WISErg in Redmond raises $5 million

Redmond-based WISErg, a bioclean technology company that converts food scraps into fertilizer, has raised $5 million in its latest round of funding

By Coral Garnick | Seattle Times business reporter

Redmond-based WISErg, a bioclean-technology company that converts food scraps into fertilizer, has raised $5 million in its latest round of funding.

To date, the 5-year-old company has raised $7.75 million and plans to use the new funds for continued development of its “Harvester” machine technology and expansion into California.

WISErg partners with grocery stores to change the way they recycle food scraps from the deli, meat, seafood and produce departments.

The Harvester extracts nutrients from those food scraps before they become waste. Those nutrients are then used to create a liquid fertilizer that can be sold to commercial farmers and individual consumers.

Currently, the Harvester is installed in five grocery stores around the Puget Sound area, and 10 are under contract to be installed in the next three to six months, including Whole Foods Market, Town & Country markets, PCC Natural Markets and Red Apple Markets. PCC installed the first Harvester in its Issaquah store in 2012.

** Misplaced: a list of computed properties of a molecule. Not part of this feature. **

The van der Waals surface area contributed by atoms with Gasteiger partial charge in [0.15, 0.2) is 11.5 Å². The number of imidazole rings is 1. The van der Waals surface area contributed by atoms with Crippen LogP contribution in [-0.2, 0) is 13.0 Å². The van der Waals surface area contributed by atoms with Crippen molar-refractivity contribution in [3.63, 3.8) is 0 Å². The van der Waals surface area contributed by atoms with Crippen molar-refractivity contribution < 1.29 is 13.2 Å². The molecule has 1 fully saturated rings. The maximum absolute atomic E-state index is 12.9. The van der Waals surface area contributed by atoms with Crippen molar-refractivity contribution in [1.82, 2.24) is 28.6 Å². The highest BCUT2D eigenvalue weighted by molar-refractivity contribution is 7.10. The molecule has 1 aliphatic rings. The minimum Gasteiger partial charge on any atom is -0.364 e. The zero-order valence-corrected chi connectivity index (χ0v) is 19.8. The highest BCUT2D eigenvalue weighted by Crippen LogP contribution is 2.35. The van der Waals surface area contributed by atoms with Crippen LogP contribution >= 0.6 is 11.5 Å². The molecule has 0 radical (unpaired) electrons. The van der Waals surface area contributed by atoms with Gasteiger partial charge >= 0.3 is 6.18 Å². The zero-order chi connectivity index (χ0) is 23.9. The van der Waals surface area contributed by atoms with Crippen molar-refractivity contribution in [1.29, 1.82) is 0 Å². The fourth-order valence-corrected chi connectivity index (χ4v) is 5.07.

WISErg is also in discussions with national grocery chains and is scaling up its production from 25 machines a month to 40 in preparation for further expansion.

“When you start dealing with these national chains,” WISErg CEO Larry LeSueur said, “they are not looking for a one- or two-store solution.”

The average grocery store produces roughly 600 pounds of organic material on a daily basis, with larger stores producing up to 3,000 pounds, LeSueur said.

Because California alone has 3,000 grocery stores and a large agriculture presence, he said that state made the most sense for the first stage of expansion.

However, with the foundation of his company now built, and interest in using the Harvester increasing, things will start to move faster, he said.

“There is a perfect storm in our society of the quantity of food wasted … and the desire to solve it,” he said.

Coral Garnick: 206-464-2422 or cgarnick@seattletimes.com.
On Twitter @coralgarnick


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